Spring 2013 - Undergraduate Course Descriptions
Description of Course:
This course explores the American Revolutionary era, a period stretching from the 1760s through the early 1800s. Great Britain's North American empire largely collapsed during this period and Britain's former North American colonists attempted to create a new society as citizens of the United States. This process was highly complex, frequently contested, and, for its participants, almost entirely unpredictable. A central assumption of this course is that the United States emerged from a world of European colonies but that its departure was not automatic or total. In nearly every way, from politics and poetry to slavery and even the country's physical shape, Americans in the Revolutionary era attempted to reconcile their colonial past with a new constellation of political ideals, social realities, and cultural tensions unleashed in the American Revolution. We will approach the history of the American Revolution by canvassing the interplay of ideas, politics, social developments, culture, and warfare between roughly 1760 and 1810. Specific themes will include the Constitution and its origins, Native Americans as participants in the Revolution, slavery, religion, and economic development. Course readings include some books by historians and an even larger amount of primary source texts, images, and artifacts produced during this period that historians use as evidence in their writing. This course is thus an introduction to main themes in the history of the American Revolution, but also an introduction to history as an interpretive discipline.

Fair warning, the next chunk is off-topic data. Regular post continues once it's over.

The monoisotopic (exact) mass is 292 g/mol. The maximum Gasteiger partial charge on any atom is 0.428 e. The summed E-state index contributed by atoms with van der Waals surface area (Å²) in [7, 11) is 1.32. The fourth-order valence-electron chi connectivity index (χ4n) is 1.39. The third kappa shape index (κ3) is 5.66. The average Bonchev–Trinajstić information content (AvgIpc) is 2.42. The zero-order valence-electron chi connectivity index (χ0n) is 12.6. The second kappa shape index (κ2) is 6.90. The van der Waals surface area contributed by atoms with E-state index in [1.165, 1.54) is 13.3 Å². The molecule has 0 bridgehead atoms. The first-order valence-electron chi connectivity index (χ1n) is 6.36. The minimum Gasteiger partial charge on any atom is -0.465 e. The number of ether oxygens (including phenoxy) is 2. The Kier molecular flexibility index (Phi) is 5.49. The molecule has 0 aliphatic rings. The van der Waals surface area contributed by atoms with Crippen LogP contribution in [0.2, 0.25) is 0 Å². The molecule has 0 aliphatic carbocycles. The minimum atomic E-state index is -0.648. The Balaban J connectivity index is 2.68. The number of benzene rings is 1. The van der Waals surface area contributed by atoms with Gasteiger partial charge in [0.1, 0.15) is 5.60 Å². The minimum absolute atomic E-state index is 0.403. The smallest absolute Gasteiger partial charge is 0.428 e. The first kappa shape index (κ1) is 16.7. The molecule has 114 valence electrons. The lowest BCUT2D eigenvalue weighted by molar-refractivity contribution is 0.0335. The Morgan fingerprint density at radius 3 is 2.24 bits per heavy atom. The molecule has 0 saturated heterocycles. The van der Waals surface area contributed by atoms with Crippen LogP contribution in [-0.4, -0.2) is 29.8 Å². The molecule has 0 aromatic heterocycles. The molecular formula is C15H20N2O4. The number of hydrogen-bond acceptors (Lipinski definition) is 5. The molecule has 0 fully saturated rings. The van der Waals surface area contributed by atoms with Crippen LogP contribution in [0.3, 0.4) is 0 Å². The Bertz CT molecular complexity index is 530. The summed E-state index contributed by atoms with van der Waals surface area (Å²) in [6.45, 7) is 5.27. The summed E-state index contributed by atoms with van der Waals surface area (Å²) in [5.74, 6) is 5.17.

Course Requirements/Evaluation Criteria: